posted by oh yeah! at 1:13 PM on February 11 [4 favorites]


Thanks for mentioning that and for the link, I'll give it another chance.
posted by ITheCosmos at 1:18 PM on February 11


I binged this whole season yesterday and absolutely loved it. I never watched the original but I was moved at how much effort seemed to be put into making a 'real' connection with the person getting a make-over. I love that the focus on the clothes and grooming in many ways was an after thought, and they didn't try to completely reinvent the person but rather bring out the person that was inside.

The AJ episode was standout for me, I sobbed pretty hard at the end.

I also felt weird at that fake-out cop scene, but I did feel like it redeemed itself somewhat later through the episode.
posted by liquorice at 2:26 PM on February 11


I have a lot of weightier, but less articulate thoughts about the tremendous amount of emotional investment the fab 5 are making in their subjects, cheerleading their self-actualization and etc... and how worthy or not I personally feel they are of it. but that's irrelevant now. what really bothers me about the show is the weirdass face recognition blurring effect they use that leads to things like paintings and other background art items to be pointlessly obscured. Is this just carelessness? or is there some rights/reproduction management CYA reason for it?
posted by Cold Lurkey at 2:50 PM on February 11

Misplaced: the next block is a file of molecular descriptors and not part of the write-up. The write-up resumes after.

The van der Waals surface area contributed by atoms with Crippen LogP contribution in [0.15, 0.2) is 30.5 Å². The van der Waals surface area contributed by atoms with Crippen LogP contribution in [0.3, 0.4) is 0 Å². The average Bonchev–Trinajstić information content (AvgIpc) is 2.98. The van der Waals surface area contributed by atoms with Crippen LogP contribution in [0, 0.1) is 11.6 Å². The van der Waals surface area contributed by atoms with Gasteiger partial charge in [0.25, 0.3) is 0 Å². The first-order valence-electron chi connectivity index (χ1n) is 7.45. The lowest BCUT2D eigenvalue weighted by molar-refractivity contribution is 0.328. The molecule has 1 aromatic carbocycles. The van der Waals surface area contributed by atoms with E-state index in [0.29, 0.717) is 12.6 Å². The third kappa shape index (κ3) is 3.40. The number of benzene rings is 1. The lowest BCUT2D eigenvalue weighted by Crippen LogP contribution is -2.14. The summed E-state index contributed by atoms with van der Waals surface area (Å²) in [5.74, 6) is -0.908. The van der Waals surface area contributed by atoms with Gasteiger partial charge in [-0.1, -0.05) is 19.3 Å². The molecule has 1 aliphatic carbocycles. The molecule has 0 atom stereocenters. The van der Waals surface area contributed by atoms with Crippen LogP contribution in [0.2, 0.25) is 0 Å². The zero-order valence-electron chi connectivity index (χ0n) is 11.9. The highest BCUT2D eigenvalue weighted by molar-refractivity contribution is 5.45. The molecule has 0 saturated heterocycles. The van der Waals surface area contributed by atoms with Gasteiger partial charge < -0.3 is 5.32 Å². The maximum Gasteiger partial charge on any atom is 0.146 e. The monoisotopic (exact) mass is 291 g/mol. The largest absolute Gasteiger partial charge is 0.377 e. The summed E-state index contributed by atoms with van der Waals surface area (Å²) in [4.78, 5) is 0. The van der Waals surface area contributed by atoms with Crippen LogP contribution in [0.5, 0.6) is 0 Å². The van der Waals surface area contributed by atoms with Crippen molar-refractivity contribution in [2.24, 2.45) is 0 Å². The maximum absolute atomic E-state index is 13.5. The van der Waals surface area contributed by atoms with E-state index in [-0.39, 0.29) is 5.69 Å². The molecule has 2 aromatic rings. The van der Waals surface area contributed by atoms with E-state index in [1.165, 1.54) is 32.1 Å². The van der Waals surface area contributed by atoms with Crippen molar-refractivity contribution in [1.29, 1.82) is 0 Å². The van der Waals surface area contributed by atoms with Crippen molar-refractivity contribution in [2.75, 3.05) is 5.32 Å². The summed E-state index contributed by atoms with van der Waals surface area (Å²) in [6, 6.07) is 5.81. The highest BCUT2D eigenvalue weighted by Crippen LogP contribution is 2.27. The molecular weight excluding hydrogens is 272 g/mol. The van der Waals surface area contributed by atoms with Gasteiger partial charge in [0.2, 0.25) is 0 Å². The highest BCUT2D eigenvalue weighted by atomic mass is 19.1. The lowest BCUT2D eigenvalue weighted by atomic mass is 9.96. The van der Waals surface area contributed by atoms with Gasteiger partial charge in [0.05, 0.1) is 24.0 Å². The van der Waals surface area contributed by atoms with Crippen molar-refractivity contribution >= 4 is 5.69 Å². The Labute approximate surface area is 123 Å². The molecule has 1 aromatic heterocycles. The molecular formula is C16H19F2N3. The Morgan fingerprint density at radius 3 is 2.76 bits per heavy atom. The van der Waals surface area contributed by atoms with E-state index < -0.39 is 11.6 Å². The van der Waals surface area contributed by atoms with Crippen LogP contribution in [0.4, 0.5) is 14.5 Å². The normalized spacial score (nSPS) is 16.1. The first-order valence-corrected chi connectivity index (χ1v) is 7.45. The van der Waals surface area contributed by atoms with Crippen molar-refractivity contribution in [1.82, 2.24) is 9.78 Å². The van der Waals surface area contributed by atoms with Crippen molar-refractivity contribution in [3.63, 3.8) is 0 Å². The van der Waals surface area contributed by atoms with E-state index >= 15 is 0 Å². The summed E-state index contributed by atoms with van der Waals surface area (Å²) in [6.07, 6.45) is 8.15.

I just thought that was like a copyright issue thing.
posted by liquorice at 3:39 PM on February 11 [2 favorites]


Jonathan Van Ness is the most charming person on the planet period. Now excuse me, I need to go have a sandal moment.
posted by moons in june at 5:57 PM on February 11 [1 favorite]


Yeah I was disappointed by the both-sides-ism even in the later scene, but from the show and interviews, Karamo seemed to feel it was a genuinely impactful conversation so I'm hoping that was just a case of unfortunate editing. I'm glad it got at least the airtime it did & didn't get completely brushed under the rug (that guy's MAGA hat, though...)

It's become such a trope, this pull-someone-over-to-surprise-them thing - I've seen examples online of people using it for proposals and all kinds of junk. I wish the police officers involved in these schemes would see the fear in the other person's eyes as a reason to stop and just tell them why they're actually there, but I guess they're so used to seeing that reaction they probably don't even notice.
posted by mosst at 7:27 AM on February 12